Rebecca Leber’s superb article about Scott Pruitt’s dismantling of the EPA is essential reading:
It was not quite the fire and brimstone of his boss, but Pruitt’s quieter style masks the extent to which his approach to governing is the practical implementation of the president’s wrecking-ball rhetoric. On the campaign trail, Trump promised to “get rid” of the EPA “in almost every form.” In just his first year in office, Pruitt has already made stunning strides in that direction. He’s dismantling the Obama administration’s landmark Clean Power Plan, which imposed greenhouse gas limits on fossil-fuel-fired power plants. He has slashed enforcement efforts against polluters and tried to repeal rules meant to safeguard drinking-water supplies. He has threatened to roll back fuel economy standards. He’s moved to weaken new rules for smog, coal ash, and mercury pollution, poorly enforced a new toxic-chemical law, and refused to ban the dangerous pesticide chlorpyrifos. He’s taken aim at dozens of lesser-known rules covering everything from safety requirements for replacing asbestos to emergency response plans in hazardous chemical facilities. In the process, Pruitt has driven away hundreds of experienced EPA staffers and scientists while putting old friends and industry reps in charge of key environmental decisions—a troubling trend that has led former EPA administrators from both parties to warn that he is doing irreversible damage to the agency.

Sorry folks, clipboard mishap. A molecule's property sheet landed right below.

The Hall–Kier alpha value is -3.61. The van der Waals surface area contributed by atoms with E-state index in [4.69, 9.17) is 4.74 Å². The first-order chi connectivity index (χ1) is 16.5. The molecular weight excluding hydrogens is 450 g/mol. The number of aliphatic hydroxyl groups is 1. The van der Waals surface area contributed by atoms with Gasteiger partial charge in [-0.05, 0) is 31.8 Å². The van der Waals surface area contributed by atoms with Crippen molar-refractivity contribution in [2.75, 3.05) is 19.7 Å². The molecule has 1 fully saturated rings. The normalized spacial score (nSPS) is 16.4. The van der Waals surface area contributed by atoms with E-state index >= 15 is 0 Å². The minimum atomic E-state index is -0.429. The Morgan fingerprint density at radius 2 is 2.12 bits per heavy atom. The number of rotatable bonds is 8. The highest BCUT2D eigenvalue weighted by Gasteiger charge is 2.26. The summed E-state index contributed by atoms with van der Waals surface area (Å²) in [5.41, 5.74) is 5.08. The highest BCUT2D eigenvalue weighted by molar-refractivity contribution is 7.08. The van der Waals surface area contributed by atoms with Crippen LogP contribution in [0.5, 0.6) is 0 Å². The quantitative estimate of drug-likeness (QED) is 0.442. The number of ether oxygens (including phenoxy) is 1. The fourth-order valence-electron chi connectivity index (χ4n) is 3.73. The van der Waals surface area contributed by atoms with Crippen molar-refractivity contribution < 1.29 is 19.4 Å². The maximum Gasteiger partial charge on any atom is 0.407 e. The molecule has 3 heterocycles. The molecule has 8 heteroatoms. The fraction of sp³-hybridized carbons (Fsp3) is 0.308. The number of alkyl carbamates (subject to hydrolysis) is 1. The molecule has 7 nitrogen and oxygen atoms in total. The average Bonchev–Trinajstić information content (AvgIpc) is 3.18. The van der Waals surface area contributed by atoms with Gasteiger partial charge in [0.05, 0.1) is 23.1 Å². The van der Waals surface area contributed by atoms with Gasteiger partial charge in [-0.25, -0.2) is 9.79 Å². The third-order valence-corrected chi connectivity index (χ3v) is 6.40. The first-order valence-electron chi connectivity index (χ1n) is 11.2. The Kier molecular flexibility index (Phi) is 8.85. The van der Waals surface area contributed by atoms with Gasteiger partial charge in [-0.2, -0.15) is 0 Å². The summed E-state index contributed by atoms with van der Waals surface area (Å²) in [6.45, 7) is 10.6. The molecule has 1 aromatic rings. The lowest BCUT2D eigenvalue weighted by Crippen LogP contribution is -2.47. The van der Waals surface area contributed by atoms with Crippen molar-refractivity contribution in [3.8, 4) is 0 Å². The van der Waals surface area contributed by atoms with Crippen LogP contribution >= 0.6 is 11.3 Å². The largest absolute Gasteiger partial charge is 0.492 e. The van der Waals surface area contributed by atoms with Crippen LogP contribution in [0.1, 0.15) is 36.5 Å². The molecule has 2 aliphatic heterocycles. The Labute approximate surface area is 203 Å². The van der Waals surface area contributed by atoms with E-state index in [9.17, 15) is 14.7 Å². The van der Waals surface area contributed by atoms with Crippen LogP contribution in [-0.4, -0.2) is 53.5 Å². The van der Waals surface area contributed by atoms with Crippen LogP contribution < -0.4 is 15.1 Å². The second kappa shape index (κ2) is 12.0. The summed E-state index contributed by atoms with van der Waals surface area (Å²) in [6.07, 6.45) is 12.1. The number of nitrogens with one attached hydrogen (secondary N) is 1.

For the president, Pruitt has become a trusted partner. “We’ve been through our battles, Scott,” Trump said a few weeks after sharing his Rose Garden podium with Pruitt as they announced plans to withdraw the United States from the landmark Paris climate agreement. “Not with each other, with the world.”
Thanks to his habit of tenting his fingers, Pruitt has prompted comparisons to C. Montgomery Burns, the villainous nuclear power plant owner in The Simpsons. And indeed, Pruitt has been almost cartoonishly contemptuous of the EPA’s work, pushing draconian cuts to the agency’s science, climate, regulatory, and enforcement offices. Meanwhile, in just his first year, he has reportedly expanded his around-the-clock security detail at a cost of at least $2 million annually. He spent $25,000 on a secure phone booth inside his office, at least $12,000 for flights around the country between March and May (each of which included a leg in Tulsa), $58,000 on chartered and military flights over the summer, and nearly $40,000 on a trip to Morocco to promote natural gas exports. His frequent first-class trips with his security detail have added more than $200,000 to that tally. He also issued a $120,000 no-bid contract to a Republican opposition research firm to target and track journalists, though the contract was canceled after I exposed it.
Indeed, one could even argue that the effects of these major changes in environmental regulation are a matter of even more urgent public interest than whether one candidate was in full compliance with email server management best practices.